I visited the Abbey Road studio shop but it was more out of curiosity than to purchase something – really – I wanted to walk down a path that the Beatles had once walked down – I read that Abbey Road was the last time the Beatles recorded together as one group.
We tend to think of sacred sites as religious sites – to many the crossing at Abbey Road is sacred – I am glad I went and paid homage. The sun came out [there is a song there] and I walked to the St John’s Wood tube station.
This is a very pleasant area of London and the spring gardens were looking their best.
film inspired tourism creates attention, interest, desire, and action
After visiting the Abbey Road crosswalk we had some time on our hands and decided to visit Portobello Road, which runs through Notting Hill. We caught the tube to Notting Hill Gate tube station. If Abbey Road was more for me then this exploration of shops in Portobello Road was more for Anna. Some may be familiar with Portobello Road from Disney’s Bedknob and Broomsticks movie, released in 1971; it is a perennial favourite of children you may even know the lyrics … Portobello Road, Portobello Road, Street where the riches of ages are stowed, anything and everything a chap can unload, is sold off the barrow in Portobello road. You’ll find what you want in the Portobello road.
We had a coffee and a cake at the Farm Girl Café and then descended down the hill to explore the Portobello Road shops and markets. We wandered through Alice’s antique shop looked at the signs, and crockery, and stuff, discovered a number of well presented stores.
Notting Hill is also the name of a romantic comedy featuring Julia Roberts and Hugh Grant. In the movie, released in 1999, Anna Scott [Julie Roberts] is a film star and enters William Thacker’s [Hugh Grant] travel bookstore, she is recognised by William’s off-sider and Hugh Grant does that ‘trademark’ being awkward with silly faces, a little stuttering, nevertheless, with perfect diction. Later they bump into each other, William spills coffee over her, she goes to his flat to get cleaned up [as superstars do], later rings him and asks him to meet her at The Ritz …. Oh, I forgot to mention that that the movie also features a hapless character named ‘Spike’ [Rhys Ifans] the flatmate who appears on William’s doorstep in his briefs only to be photographed by the paparazzi [who have tracked Anna Scott to William’s flat].
After a little exploring we found the book store that was the inspiration for the Travel Book Co [the bookstore in the movie]. It is a great bookstore and it was easy to see why it was selected. We chatted to the staff who were delightful. They patiently answered my questions. Have you noticed how people who work in bookstore are, generally, very pleasant? We purchased a few postcards. They told us about where we should visit and then gave us directions to the famous blue door of William’s flat. They mentioned that many of the visitors to their bookstore were inspired by the movie and that even after all this time there many references to the movie in Google, which, they mentioned ‘coincidentally commenced in September 1998 around the same time as the movie’. We were not the only film tourists that day nor the only ones that had a selfie in front of the blue door. A little later were asked directions to the Travel Book Co and happily chatted and shared stories.
As we traveled it became apparent that film inspired tourism influences the traveler’s decision making process far more than I initially realised.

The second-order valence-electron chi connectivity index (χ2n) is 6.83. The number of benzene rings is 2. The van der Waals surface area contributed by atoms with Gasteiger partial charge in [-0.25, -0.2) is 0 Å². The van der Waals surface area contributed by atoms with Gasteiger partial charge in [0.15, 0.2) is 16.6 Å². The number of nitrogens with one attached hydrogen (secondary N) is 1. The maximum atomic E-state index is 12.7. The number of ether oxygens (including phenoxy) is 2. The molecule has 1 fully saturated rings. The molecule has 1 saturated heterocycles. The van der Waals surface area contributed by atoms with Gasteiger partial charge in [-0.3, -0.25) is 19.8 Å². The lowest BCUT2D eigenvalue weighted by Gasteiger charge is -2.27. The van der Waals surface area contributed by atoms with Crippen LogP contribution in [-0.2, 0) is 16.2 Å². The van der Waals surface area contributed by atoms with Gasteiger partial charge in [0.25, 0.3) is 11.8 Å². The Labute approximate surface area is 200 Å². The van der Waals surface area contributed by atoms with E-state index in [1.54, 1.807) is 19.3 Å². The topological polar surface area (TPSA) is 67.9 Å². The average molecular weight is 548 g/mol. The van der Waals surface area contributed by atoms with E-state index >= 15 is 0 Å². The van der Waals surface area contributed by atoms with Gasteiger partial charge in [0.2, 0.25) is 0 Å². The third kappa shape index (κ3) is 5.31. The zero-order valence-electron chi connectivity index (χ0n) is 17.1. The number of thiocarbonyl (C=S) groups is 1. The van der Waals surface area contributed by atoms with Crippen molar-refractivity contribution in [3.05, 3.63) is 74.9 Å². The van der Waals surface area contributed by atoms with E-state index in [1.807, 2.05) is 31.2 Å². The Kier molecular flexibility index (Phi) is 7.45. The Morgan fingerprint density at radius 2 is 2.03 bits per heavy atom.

We wandered through streets, noticed the number of people, of many ages, who were taking advantage of the weather and riding bicycles to work or to the shops. A little later we found a great ice cream shop, coincidently another Morelli’s [there was another at Covent Gardens], we had an interesting chat with a chap from Zambabwe – he said that Morelli’s has been recognised as the best ice-cream in the world; with 5 generations of ice-cream makers, and was ‘authentic Italian ice-cream’. As a marketer, and an interest in personal selling, I always find it a pleasure to meet a salesperson so passionate about their products, brands, and organisation. Needless to say, we ended up having an ice-cream, and, yes it was most enjoyable. As I enjoy my ice-cream in Portobello Road, I am aware of the importance of the people component of a product and the importance of the service provider’s disposition. From a marketing perspective ‘disposition’ could be thought of as the functional, social, emotional, and spiritual qualities that naturally influence a service provider’s way of thinking, feeling, and acting during a service encounter. Creating a marketing culture requires a great deal of effort.
We then caught a cab and had a quick look at Little Venice, put in on our list for the next time we visit London and went back to our hotel to get read for Beautiful: The Carole King Musical. Given that this was our last night in London, and after a day of sightseeing, we were quite hungry, we went to The Regency Café. It was still busy but less busy for diner than breakfast, we met Claudia’s husband Alistair, and had a nice chat. Then down into the underground and a tube to Covent Gardens and a fifteen minute walk to the theatre. The musical was better than we expected and we were grateful to the Norfolk couple we met outside the Ritz London.
Within themarketingconcept [e-book] the metaphor of business as theatre is described and this was certainly apparent after a day in Notting Hill and then the musical. After the show we walked down to Trafalgar Square, hoping to catch a cab – but I guess we didn’t try to hard and we soon found ourselves taking a long walk back to our Hotel and taking in some of the key sites of London. It had been a long day and by the time we arrived back at our hotel my feet were aching